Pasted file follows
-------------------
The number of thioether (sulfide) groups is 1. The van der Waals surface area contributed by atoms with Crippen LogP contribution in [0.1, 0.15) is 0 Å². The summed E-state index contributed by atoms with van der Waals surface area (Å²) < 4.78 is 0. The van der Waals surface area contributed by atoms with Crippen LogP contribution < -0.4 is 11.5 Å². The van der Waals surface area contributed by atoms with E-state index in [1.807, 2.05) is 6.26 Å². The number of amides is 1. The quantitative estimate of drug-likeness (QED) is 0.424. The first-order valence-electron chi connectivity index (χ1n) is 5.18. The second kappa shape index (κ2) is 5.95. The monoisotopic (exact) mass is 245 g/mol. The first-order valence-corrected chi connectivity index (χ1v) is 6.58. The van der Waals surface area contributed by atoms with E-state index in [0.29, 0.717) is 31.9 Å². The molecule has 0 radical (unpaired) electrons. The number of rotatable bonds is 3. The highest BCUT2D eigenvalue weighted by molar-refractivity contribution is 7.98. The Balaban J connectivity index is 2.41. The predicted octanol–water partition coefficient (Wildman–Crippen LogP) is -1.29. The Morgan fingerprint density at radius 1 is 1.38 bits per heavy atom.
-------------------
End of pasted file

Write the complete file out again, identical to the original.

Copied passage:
The number of thioether (sulfide) groups is 1. The van der Waals surface area contributed by atoms with Crippen LogP contribution in [0.1, 0.15) is 0 Å². The summed E-state index contributed by atoms with van der Waals surface area (Å²) < 4.78 is 0. The van der Waals surface area contributed by atoms with Crippen LogP contribution < -0.4 is 11.5 Å². The van der Waals surface area contributed by atoms with E-state index in [1.807, 2.05) is 6.26 Å². The number of amides is 1. The quantitative estimate of drug-likeness (QED) is 0.424. The first-order valence-electron chi connectivity index (χ1n) is 5.18. The second kappa shape index (κ2) is 5.95. The monoisotopic (exact) mass is 245 g/mol. The first-order valence-corrected chi connectivity index (χ1v) is 6.58. The van der Waals surface area contributed by atoms with E-state index in [0.29, 0.717) is 31.9 Å². The molecule has 0 radical (unpaired) electrons. The number of rotatable bonds is 3. The highest BCUT2D eigenvalue weighted by molar-refractivity contribution is 7.98. The Balaban J connectivity index is 2.41. The predicted octanol–water partition coefficient (Wildman–Crippen LogP) is -1.29. The Morgan fingerprint density at radius 1 is 1.38 bits per heavy atom.